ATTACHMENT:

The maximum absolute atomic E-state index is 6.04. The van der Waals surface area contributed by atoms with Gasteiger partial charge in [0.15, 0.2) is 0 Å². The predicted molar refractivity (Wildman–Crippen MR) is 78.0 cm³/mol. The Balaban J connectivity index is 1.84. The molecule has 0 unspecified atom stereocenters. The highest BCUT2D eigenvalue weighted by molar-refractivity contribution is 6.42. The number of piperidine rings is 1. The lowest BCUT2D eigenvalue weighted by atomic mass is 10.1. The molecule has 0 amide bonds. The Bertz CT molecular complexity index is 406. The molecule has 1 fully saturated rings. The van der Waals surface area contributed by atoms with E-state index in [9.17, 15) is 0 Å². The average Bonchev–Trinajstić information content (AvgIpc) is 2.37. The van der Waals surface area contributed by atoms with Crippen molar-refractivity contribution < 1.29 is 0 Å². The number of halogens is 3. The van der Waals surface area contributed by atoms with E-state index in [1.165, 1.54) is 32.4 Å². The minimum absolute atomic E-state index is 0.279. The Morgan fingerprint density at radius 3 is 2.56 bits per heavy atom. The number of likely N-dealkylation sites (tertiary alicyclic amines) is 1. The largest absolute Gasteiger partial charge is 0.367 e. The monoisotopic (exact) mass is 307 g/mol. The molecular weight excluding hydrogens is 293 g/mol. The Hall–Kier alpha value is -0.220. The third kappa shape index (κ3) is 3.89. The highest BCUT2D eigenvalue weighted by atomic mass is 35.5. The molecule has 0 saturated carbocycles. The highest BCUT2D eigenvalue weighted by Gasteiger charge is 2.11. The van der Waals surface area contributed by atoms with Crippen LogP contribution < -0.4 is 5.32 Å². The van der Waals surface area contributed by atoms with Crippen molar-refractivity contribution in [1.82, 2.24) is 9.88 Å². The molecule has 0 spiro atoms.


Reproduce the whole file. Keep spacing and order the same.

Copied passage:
The maximum absolute atomic E-state index is 6.04. The van der Waals surface area contributed by atoms with Gasteiger partial charge in [0.15, 0.2) is 0 Å². The predicted molar refractivity (Wildman–Crippen MR) is 78.0 cm³/mol. The Balaban J connectivity index is 1.84. The molecule has 0 unspecified atom stereocenters. The highest BCUT2D eigenvalue weighted by molar-refractivity contribution is 6.42. The number of piperidine rings is 1. The lowest BCUT2D eigenvalue weighted by atomic mass is 10.1. The molecule has 0 amide bonds. The Bertz CT molecular complexity index is 406. The molecule has 1 fully saturated rings. The van der Waals surface area contributed by atoms with E-state index in [9.17, 15) is 0 Å². The average Bonchev–Trinajstić information content (AvgIpc) is 2.37. The van der Waals surface area contributed by atoms with Crippen molar-refractivity contribution < 1.29 is 0 Å². The number of halogens is 3. The van der Waals surface area contributed by atoms with E-state index in [1.165, 1.54) is 32.4 Å². The minimum absolute atomic E-state index is 0.279. The Morgan fingerprint density at radius 3 is 2.56 bits per heavy atom. The number of likely N-dealkylation sites (tertiary alicyclic amines) is 1. The largest absolute Gasteiger partial charge is 0.367 e. The monoisotopic (exact) mass is 307 g/mol. The molecular weight excluding hydrogens is 293 g/mol. The Hall–Kier alpha value is -0.220. The third kappa shape index (κ3) is 3.89. The highest BCUT2D eigenvalue weighted by atomic mass is 35.5. The molecule has 0 saturated carbocycles. The highest BCUT2D eigenvalue weighted by Gasteiger charge is 2.11. The van der Waals surface area contributed by atoms with Crippen LogP contribution < -0.4 is 5.32 Å². The van der Waals surface area contributed by atoms with Crippen molar-refractivity contribution in [1.82, 2.24) is 9.88 Å². The molecule has 0 spiro atoms.